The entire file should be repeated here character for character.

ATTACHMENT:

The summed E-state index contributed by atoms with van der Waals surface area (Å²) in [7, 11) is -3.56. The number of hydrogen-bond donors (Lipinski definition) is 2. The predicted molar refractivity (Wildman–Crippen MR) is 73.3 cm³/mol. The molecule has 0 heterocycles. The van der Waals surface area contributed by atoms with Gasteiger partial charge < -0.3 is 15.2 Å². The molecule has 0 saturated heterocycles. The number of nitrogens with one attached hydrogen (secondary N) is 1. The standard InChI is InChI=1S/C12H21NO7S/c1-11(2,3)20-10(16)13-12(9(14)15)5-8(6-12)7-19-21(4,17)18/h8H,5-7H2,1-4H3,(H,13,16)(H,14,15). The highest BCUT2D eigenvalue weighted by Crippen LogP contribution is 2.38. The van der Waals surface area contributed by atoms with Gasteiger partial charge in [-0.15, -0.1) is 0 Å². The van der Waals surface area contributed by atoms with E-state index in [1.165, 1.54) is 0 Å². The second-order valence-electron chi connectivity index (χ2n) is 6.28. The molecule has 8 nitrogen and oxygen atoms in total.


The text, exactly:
The summed E-state index contributed by atoms with van der Waals surface area (Å²) in [7, 11) is -3.56. The number of hydrogen-bond donors (Lipinski definition) is 2. The predicted molar refractivity (Wildman–Crippen MR) is 73.3 cm³/mol. The molecule has 0 heterocycles. The van der Waals surface area contributed by atoms with Gasteiger partial charge < -0.3 is 15.2 Å². The molecule has 0 saturated heterocycles. The number of nitrogens with one attached hydrogen (secondary N) is 1. The standard InChI is InChI=1S/C12H21NO7S/c1-11(2,3)20-10(16)13-12(9(14)15)5-8(6-12)7-19-21(4,17)18/h8H,5-7H2,1-4H3,(H,13,16)(H,14,15). The highest BCUT2D eigenvalue weighted by Crippen LogP contribution is 2.38. The van der Waals surface area contributed by atoms with Gasteiger partial charge in [-0.15, -0.1) is 0 Å². The van der Waals surface area contributed by atoms with E-state index in [1.165, 1.54) is 0 Å². The second-order valence-electron chi connectivity index (χ2n) is 6.28. The molecule has 8 nitrogen and oxygen atoms in total.